After being given a press release pass to check out the new Mystery at Mansfield Manor game, I was kindly offered the chance to interview a few members of cast and crew and get all the questions I had about the game off my chest.
So, in the third and final part of interviews about Mystery at Mansfield Manor, I had the pleasure to talking with Tim Beresford, who plays the role of 'Colin Mansfield Junior'
Andy Ogier: Welcome Tim, thanks for taking time out to answer my
Tim: My pleasure.
Andy: Why don't we start off by telling our readers a bit about you?
Tim: I have been using acting to buy my groceries for about four years now. Before that I was acting but not buying many groceries. I also enjoy music. I grew up in the country then lived in Toronto for many years. Then I moved back to the country. I still work in Toronto and therefore, I now mostly live in my car and not in the house that I drive to Toronto each day to pay for by acting. I had a small microwave installed in my vehicle so I could cook the groceries that I bought with the money I made acting on the way to work. I have become a perpetual motion machine.
Andy: (Laughter). So which part do you play in Mystery at Mansfield Manor that helps you with your grocery bill? Tell us a bit about your character.
Tim: I play Colin Mansfield Jr. Colin is a twit. I myself don't care for him but it was interesting to play such a disreputable character. Fellow cast members had such strong reactions to what I was doing that it became quite real. Realness is, of course, important.
Andy: And that realness is clearly evident in your performance. What interested you most about playing a role in an interactive movie game?
Tim: So many days are spent doing what you did the day before. It takes someone with a unique and accessible idea like this to break that cycle. I was glad to have been chosen to participate.
Andy: Do you play video games at home? If so, what are your favourite games?
Tim: Not so much. There was a time when I spent about six weeks alternating between SWAT and Road Rash, non stop. Then of course, I needed to go for a jog and I never really got back into it. Lest we forget the great Nintendo boom of the mid-eighties. Ahh, the good old days.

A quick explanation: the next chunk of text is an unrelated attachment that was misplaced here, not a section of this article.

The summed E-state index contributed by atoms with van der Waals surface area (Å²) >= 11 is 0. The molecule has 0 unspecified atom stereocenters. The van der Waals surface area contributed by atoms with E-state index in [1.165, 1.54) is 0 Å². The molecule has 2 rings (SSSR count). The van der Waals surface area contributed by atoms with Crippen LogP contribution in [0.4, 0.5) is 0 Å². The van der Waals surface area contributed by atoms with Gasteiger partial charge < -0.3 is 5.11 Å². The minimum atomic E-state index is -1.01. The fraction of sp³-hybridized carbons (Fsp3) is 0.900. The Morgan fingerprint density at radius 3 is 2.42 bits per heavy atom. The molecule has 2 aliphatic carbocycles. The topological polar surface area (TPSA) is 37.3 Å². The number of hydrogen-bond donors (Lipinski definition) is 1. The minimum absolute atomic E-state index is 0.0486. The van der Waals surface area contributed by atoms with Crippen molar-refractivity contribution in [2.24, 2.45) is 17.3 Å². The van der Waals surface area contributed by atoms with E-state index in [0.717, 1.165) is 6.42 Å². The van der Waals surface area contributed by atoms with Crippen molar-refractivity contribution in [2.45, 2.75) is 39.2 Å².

Andy: Colin Mansfield Jr walks straight through a minefield of taboo topics. With alcoholism affecting nearly 10% of North Americans, racism still a problem that won't die away, and cheating partners becoming as common as free toys with a fast food meal, it must be very difficult for an actor such as you to portray a character that crosses
into all of these troublesome topics. How did you prepare for such a hard role? Was there any research required?
Tim: Not really. As you said, all of these shortcomings exist. They are all around us. These poor examples are being set all the time and one cannot help but to bear witness to the occasional incident. Once you experience a bigot or some other nasty character,
you are left with a unique opportunity: to ridicule them in fiction using their own ammunition. I don't think it is socially relevant or anything, it's just what I like to do. And as far as research for the role goes…I guess stupid people did all the work for me.
Andy: That’s a good way of looking at it. Let’s face it, there is an abundance of stupid people out there – so plenty of research is already done for you. It doesn’t seem like any of your colleagues could be placed in that category though. It seems that you had some attractive, intelligent, and talented colleagues to work with. What was the atmosphere like behind the scenes?
Tim: Very cool dudes. I missed everyone when it was over.
Andy: I guess there's a long script to read with an interactive product like this, and long filming time with multiple endings and alternate scenes as well to work with them on! How long did shooting the script take?
Tim: The whole thing happened very quickly. Necessity is, if not the mother of invention, at least an evil auntie. The production team needed to be dangerously organized and they were. I wonder how they kept it all straight.
Andy: But it all seemed to have worked out in the end. The game is out there now and being perused by the public as we speak. Tell our readers why you think Mystery at Mansfield Manor is worth their hard earned/stolen/begged/borrowed cash?.
Tim: Most folks take pride in being the first. Being the first to hear about a new band or read a really good book shows others how clever and pop culture savvy you are. Or, as the kids say, how cool you are. Someday the MMM format will be very popular but as it stands now, it is the first of its kind. A fine opportunity for the cool kids.
Andy: I thought it was a great game too, and the format I’m sure will be paid homage to in future titles now that the doorway has been opened… But now that the door has closed on production of Mystery at Mansfield Manor, what's next for you? Do you have any projects coming up in the future?
Tim: I play in a band called Chinese Food. I am doing commercial work and I have a few indie film projects on the go as well.
Andy: Cool, if you pass me a CD of your stuff I’d be happy to review it for you (smiles). Anyway Tim, Thanks a lot for taking time to answer my questions. It's been grand.